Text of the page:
5 Lysistrata – Part I

LYSISTRATA

Translated from the Greek of

 

ARISTOPHANES

 

Illustrations by Norman Lindsay

 

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The Persons of the Drama

Lysistrata

Calonice

Myrrhine

Lampito

Stratyllis, etc.

Chorus of Women

Magistrate

Cinesias

Spartan Herald

Envoys

Athenians

Porter, Market Idlers, etc.

Chorus of Old Men

 

 

LYSISTRATA stands alone with the Propylaea at her back.

 

LYSISTRATA

If they were trysting for a Bacchanal,
A feast of Pan or Colias or Genetyllis,
The tambourines would block the rowdy streets,
But now there’s not a woman to be seen
Except–ah, yes–this neighbour of mine yonder.

Enter CALONICE.

Good day Calonice.

 

CALONICE

Good day Lysistrata.
But what has vexed you so? Tell me, child.
What are these black looks for? It doesn’t suit you
To knit your eyebrows up glumly like that.

 

LYSISTRATA

Calonice, it’s more than I can bear,
I am hot all over with blushes for our sex.
Men say we’re slippery rogues–

 

CALONICE

And aren’t they right?

 

LYSISTRATA

Yet summoned on the most tremendous business
For deliberation, still they snuggle in bed.

 

CALONICE

My dear, they’ll come. It’s hard for women, you know,
To get away. There’s so much to do;
Husbands to be patted and put in good tempers:
Servants to be poked out: children washed
Or soothed with lullays or fed with mouthfuls of pap.

 

LYSISTRATA

But I tell you, here’s a far more weighty object.

 

CALONICE

What is it all about, dear Lysistrata,
That you’ve called the women hither in a troop?
What kind of an object is it?

 

LYSISTRATA

A tremendous thing!

 

CALONICE

And long?

 

LYSISTRATA

Indeed, it may be very lengthy.

 

CALONICE

Then why aren’t they here?

 

LYSISTRATA

No man’s connected with it;
If that was the case, they’d soon come fluttering along.
No, no. It concerns an object I’ve felt over
And turned this way and that for sleepless nights.

 

CALONICE

It must be fine to stand such long attention.

 

LYSISTRATA

So fine it comes to this–Greece saved by Woman!

 

CALONICE

By Woman? Wretched thing, I’m sorry for it.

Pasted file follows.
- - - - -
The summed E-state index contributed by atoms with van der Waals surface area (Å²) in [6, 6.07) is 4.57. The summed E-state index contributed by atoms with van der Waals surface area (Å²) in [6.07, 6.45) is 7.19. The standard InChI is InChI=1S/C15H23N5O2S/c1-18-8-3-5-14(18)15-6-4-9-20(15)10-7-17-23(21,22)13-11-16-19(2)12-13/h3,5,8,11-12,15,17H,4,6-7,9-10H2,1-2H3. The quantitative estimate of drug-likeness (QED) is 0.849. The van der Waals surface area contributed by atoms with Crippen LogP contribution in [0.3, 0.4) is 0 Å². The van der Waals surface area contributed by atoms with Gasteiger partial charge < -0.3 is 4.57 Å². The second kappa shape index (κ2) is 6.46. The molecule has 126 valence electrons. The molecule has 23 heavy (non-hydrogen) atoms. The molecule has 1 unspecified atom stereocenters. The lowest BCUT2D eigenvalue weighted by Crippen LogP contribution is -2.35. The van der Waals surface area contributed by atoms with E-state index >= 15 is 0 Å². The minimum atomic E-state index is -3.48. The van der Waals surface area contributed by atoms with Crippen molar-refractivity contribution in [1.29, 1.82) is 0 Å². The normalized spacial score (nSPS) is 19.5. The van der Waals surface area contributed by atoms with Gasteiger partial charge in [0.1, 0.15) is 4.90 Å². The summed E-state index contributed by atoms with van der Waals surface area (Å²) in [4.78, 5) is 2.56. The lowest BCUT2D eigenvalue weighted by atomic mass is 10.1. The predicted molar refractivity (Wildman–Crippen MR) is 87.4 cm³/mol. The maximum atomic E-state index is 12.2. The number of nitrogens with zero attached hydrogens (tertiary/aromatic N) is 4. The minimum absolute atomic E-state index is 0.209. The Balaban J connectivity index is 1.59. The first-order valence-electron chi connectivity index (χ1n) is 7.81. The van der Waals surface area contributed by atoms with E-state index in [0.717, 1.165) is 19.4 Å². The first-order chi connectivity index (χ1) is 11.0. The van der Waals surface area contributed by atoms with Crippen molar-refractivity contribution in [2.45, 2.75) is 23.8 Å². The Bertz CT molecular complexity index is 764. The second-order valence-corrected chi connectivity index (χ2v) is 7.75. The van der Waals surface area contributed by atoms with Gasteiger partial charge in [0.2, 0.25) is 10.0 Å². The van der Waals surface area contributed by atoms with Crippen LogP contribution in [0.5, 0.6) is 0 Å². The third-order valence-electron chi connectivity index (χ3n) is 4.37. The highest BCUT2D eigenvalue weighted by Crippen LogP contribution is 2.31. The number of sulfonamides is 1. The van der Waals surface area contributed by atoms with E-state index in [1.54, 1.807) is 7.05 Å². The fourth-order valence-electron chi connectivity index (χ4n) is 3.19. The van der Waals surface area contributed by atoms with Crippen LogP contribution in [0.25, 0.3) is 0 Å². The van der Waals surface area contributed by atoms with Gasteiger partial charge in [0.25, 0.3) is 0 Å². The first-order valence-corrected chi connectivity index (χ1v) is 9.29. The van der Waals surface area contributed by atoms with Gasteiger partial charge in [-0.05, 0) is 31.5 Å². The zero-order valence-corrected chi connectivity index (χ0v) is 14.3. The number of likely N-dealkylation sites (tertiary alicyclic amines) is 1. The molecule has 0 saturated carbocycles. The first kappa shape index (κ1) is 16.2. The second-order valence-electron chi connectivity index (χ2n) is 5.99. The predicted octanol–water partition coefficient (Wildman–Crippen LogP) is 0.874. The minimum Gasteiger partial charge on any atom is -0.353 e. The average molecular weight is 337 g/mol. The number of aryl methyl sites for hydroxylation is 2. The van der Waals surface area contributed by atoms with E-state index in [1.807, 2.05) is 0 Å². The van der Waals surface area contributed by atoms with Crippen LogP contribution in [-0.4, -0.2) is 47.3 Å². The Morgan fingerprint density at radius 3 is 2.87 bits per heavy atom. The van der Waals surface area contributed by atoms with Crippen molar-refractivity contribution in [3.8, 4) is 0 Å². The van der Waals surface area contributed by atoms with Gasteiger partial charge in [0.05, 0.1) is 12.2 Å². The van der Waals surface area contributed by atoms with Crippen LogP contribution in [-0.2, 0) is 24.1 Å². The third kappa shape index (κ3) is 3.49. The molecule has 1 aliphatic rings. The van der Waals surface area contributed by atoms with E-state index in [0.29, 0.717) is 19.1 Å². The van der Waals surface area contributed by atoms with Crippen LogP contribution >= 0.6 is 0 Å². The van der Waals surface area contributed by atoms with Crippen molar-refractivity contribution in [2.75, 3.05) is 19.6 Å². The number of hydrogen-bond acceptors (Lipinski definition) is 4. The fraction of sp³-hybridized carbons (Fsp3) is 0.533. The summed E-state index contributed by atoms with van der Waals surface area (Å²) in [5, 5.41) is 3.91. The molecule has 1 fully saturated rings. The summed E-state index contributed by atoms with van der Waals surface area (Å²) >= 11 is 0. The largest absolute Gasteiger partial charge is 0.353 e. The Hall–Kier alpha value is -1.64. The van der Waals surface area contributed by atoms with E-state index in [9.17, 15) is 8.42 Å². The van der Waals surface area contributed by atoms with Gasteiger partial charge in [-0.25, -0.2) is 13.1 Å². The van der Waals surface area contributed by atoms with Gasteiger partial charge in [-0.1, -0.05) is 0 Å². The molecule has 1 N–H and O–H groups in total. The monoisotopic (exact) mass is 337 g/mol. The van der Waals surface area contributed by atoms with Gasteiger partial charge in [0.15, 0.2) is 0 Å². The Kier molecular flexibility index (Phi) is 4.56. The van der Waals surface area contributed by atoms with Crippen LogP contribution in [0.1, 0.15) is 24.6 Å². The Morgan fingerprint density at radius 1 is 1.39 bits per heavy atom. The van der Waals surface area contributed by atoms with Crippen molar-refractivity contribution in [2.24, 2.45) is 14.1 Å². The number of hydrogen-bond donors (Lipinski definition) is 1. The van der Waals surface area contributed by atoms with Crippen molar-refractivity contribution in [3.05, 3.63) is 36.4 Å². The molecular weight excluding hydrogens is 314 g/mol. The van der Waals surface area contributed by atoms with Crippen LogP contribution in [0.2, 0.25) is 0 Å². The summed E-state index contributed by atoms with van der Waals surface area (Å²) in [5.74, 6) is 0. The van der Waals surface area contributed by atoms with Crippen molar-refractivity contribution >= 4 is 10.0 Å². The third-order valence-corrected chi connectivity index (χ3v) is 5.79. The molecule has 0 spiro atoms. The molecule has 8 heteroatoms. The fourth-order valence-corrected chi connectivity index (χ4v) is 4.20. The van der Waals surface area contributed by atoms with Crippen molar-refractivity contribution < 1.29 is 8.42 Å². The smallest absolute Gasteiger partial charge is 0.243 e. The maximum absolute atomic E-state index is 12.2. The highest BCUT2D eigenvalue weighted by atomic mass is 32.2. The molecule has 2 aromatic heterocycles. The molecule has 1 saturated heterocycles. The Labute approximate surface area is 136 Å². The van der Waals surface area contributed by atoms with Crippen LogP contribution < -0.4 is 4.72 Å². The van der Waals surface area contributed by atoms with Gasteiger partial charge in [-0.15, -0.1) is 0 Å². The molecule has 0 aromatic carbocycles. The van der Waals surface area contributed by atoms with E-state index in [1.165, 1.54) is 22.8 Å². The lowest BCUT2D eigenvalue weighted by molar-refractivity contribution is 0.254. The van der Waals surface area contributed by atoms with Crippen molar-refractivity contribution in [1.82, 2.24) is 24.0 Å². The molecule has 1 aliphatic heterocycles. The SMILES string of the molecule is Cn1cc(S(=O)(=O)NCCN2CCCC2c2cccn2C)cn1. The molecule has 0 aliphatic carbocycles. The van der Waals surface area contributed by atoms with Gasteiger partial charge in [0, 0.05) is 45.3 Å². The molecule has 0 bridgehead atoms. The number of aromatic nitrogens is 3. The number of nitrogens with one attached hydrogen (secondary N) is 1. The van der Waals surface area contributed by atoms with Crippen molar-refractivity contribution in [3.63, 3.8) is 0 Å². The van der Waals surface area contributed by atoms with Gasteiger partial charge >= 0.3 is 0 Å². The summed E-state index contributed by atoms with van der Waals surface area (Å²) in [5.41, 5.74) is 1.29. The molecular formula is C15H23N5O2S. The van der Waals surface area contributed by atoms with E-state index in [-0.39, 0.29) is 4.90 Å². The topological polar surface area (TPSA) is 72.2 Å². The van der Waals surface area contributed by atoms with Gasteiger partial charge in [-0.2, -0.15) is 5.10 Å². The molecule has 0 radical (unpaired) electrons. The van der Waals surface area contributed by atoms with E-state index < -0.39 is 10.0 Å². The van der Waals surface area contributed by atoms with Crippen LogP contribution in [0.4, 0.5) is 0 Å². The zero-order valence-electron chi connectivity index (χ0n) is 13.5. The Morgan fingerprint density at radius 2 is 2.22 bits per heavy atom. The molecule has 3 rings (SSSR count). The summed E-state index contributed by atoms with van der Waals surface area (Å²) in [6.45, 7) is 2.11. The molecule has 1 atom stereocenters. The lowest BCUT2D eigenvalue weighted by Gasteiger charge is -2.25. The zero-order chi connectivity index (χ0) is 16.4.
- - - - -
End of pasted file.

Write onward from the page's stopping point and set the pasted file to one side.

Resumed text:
LYSISTRATA

Our country’s fate is henceforth in our hands:
To destroy the Peloponnesians root and branch–

 

CALONICE

What could be nobler!

 

LYSISTRATA

Wipe out the Boeotians–

 

CALONICE

Not utterly. Have mercy on the eels!
[Footnote: The Boeotian eels were highly esteemed delicacies in Athens.]

 

LYSISTRATA

But with regard to Athens, note I’m careful
Not to say any of these nasty things;
Still, thought is free…. But if the women join us
From Peloponnesus and Boeotia, then
Hand in hand we’ll rescue Greece.

 

CALONICE

How could we do
Such a big wise deed? We women who dwell
Quietly adorning ourselves in a back-room
With gowns of lucid gold and gawdy toilets
Of stately silk and dainty little slippers….

 

LYSISTRATA

These are the very armaments of the rescue.
These crocus-gowns, this outlay of the best myrrh,
Slippers, cosmetics dusting beauty, and robes
With rippling creases of light.

 

CALONICE

Yes, but how?

 

LYSISTRATA

No man will lift a lance against another–

 

CALONICE

I’ll run to have my tunic dyed crocus.

 

LYSISTRATA

Or take a shield–

 

CALONICE

I’ll get a stately gown.

 

LYSISTRATA

Or unscabbard a sword–

 

CALONICE

Let me buy a pair of slipper.

 

LYSISTRATA

Now, tell me, are the women right to lag?

 

CALONICE

They should have turned birds, they should have grown
wings and flown.

 

LYSISTRATA

My friend, you’ll see that they are true Athenians:
Always too late. Why, there’s not a woman